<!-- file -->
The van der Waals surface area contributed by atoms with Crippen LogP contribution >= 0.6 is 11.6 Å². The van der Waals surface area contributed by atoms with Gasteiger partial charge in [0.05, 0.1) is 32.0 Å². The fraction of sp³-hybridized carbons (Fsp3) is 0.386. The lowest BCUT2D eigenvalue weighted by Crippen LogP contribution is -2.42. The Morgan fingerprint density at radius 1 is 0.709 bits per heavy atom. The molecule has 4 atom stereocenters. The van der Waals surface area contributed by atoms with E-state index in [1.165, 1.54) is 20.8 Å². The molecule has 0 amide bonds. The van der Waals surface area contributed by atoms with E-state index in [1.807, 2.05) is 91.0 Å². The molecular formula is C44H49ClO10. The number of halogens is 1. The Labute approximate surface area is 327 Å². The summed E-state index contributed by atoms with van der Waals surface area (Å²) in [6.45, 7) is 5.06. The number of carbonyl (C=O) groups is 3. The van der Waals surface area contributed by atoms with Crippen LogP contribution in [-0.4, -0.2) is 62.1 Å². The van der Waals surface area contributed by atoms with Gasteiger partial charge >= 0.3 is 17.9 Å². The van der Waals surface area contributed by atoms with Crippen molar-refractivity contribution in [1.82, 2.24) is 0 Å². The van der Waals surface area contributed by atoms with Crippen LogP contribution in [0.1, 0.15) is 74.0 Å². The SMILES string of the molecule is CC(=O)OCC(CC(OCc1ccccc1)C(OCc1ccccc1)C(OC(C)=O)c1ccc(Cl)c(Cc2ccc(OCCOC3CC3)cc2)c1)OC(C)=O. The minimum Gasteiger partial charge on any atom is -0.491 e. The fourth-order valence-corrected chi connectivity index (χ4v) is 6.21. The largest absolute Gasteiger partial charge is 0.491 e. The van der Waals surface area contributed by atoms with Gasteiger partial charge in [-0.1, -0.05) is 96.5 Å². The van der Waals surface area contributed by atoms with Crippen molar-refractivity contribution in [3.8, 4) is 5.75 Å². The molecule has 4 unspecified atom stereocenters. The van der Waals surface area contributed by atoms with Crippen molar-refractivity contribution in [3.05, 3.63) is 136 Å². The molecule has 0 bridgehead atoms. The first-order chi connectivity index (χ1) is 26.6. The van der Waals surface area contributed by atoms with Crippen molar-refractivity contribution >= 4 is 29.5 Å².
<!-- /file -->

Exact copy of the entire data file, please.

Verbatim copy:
The van der Waals surface area contributed by atoms with Crippen LogP contribution >= 0.6 is 11.6 Å². The van der Waals surface area contributed by atoms with Gasteiger partial charge in [0.05, 0.1) is 32.0 Å². The fraction of sp³-hybridized carbons (Fsp3) is 0.386. The lowest BCUT2D eigenvalue weighted by Crippen LogP contribution is -2.42. The Morgan fingerprint density at radius 1 is 0.709 bits per heavy atom. The molecule has 4 atom stereocenters. The van der Waals surface area contributed by atoms with E-state index in [1.165, 1.54) is 20.8 Å². The molecule has 0 amide bonds. The van der Waals surface area contributed by atoms with E-state index in [1.807, 2.05) is 91.0 Å². The molecular formula is C44H49ClO10. The number of halogens is 1. The Labute approximate surface area is 327 Å². The summed E-state index contributed by atoms with van der Waals surface area (Å²) in [6.45, 7) is 5.06. The number of carbonyl (C=O) groups is 3. The van der Waals surface area contributed by atoms with Crippen LogP contribution in [-0.4, -0.2) is 62.1 Å². The van der Waals surface area contributed by atoms with Gasteiger partial charge >= 0.3 is 17.9 Å². The van der Waals surface area contributed by atoms with Crippen molar-refractivity contribution in [1.82, 2.24) is 0 Å². The van der Waals surface area contributed by atoms with Crippen LogP contribution in [0.1, 0.15) is 74.0 Å². The SMILES string of the molecule is CC(=O)OCC(CC(OCc1ccccc1)C(OCc1ccccc1)C(OC(C)=O)c1ccc(Cl)c(Cc2ccc(OCCOC3CC3)cc2)c1)OC(C)=O. The minimum Gasteiger partial charge on any atom is -0.491 e. The fourth-order valence-corrected chi connectivity index (χ4v) is 6.21. The largest absolute Gasteiger partial charge is 0.491 e. The van der Waals surface area contributed by atoms with Gasteiger partial charge in [-0.1, -0.05) is 96.5 Å². The van der Waals surface area contributed by atoms with Crippen molar-refractivity contribution in [3.8, 4) is 5.75 Å². The molecule has 4 unspecified atom stereocenters. The van der Waals surface area contributed by atoms with Crippen molar-refractivity contribution in [3.05, 3.63) is 136 Å². The molecule has 0 bridgehead atoms. The first-order chi connectivity index (χ1) is 26.6. The van der Waals surface area contributed by atoms with Crippen molar-refractivity contribution >= 4 is 29.5 Å².